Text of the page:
From motorways to muddy lanes and most things in between, Damian Turner continues his ‘real world’ reviews with the baby of fleet, the Range Rover Evoque.
It’s true to say that opinions are divided when it comes to the Evoque, but like them or not, Land Rover simply can’t make enough of them. Hot cakes spring to mind. But why is there such a divide? As our very own Dave Barker put it in the September issue, maybe it has something to do with who they’re aimed at and subsequent marketing campaigns. More The Only Way is Essex than Man vs Wild me thinks!
I’ve been a fan since they were introduced and I love the shape, the design and their purposeful stance. For the week it was parked outside Turner Towers I never got tired of looking at it. It brightened up the entire street with its silver coachwork and trendy youthfulness.
Whilst it was in my custody I was surprised by the amount of phone calls, texts and e-mithers I received from friends and family as everyone wanted to go for a ride in it, and those who did were impressed, even those like Barny who aren’t, or weren’t, such Land Rover fans. My Dad wasn’t keen though, but we can ignore him because he’s been known to wear socks with sandals.
From motorways to muddy lanes and most things in between, Damian Turner continues his ‘real world’ reviews with the second bestselling vehicle of the current Land Rover fleet, the Range Rover Sport. With a new model already gracing the franchise showrooms, it has never been a better time to buy an ‘old’ model.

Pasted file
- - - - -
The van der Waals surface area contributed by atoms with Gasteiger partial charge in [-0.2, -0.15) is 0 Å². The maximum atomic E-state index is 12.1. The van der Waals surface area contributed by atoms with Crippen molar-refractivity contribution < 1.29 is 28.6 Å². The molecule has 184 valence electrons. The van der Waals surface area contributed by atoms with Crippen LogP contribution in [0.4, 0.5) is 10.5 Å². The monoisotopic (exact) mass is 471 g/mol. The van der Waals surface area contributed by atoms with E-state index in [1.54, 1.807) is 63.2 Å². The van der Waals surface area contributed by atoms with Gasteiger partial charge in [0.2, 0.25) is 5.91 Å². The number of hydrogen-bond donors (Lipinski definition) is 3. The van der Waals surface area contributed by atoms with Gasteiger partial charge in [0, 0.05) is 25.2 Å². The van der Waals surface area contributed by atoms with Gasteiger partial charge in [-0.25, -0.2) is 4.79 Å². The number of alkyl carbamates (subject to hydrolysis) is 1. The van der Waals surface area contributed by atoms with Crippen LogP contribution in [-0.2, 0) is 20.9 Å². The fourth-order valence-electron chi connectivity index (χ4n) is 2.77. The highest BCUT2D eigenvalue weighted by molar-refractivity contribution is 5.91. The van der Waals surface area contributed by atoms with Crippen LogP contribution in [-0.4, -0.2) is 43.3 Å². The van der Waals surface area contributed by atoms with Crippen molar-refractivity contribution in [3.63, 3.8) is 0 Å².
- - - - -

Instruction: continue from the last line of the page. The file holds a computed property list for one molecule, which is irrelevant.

Okay, before I start, your observations are correct, this is indeed the outgoing RRS model, not the shiny new EvoqueXL-looking version that we’ve already featured in Land Rover World. But as there are likely to be plenty of these in the dealer supply chain for a good while yet we thought it was worth looking at it before it gets sidelined completely.
Like most blokes I have a fantasy garage for when, or if, I win a substantial amount of money on the National Lottery. A car for different reasons and seasons, etc. An Aston Martin V8 from the late 1980s as my GT car, a Jag XJ12 as my motorway cruiser, and so on. But nowhere on my list is a Range Rover Sport – it isn’t even on my ‘for the hell of it’ list, because to me it’s a pointless vehicle. I’d already have a full-fat Range Rover Vogue, so what’s the point? Well, evidently I’m in the minority with my dismissive thinking, as Land Rover sells Sports by the bucket load, outselling full-fats by quite a margin I’m led to believe.
Anyhow, seeing prices will be dropping soon as the new Sport is about to bombard our roads, I wanted to put my prejudices to one side for a while and see what they’re like to live with for a while; after all, there has to be a good reason why they’re so popular. Will the Sport win me over? Will I, in say 10 years time, be using one as my all-rounder 4x4? Let’s see.
Next year marks the 25th anniversary of the Land Rover Discovery. Arguably the vehicle that saved the entire company. We thought we’d have a look at one of the very first, and finest, examples and took along a D4 to complete the ‘compare and contrast’ session
Words and photos by Lee Ballard
I’m a Land Rover nerd; I have been for longer than I can remember, so when someone sends me a message through Facebook saying, “I have an original condition G-WAC; would you like to come and have a look?” obviously I jump at the chance. The promise of bacon sandwiches just serves to seal the deal – seriously, it’s becoming a theme when I visit special vehicles! That and the settings of the Yorkshire Dales all made for an attractive proposition.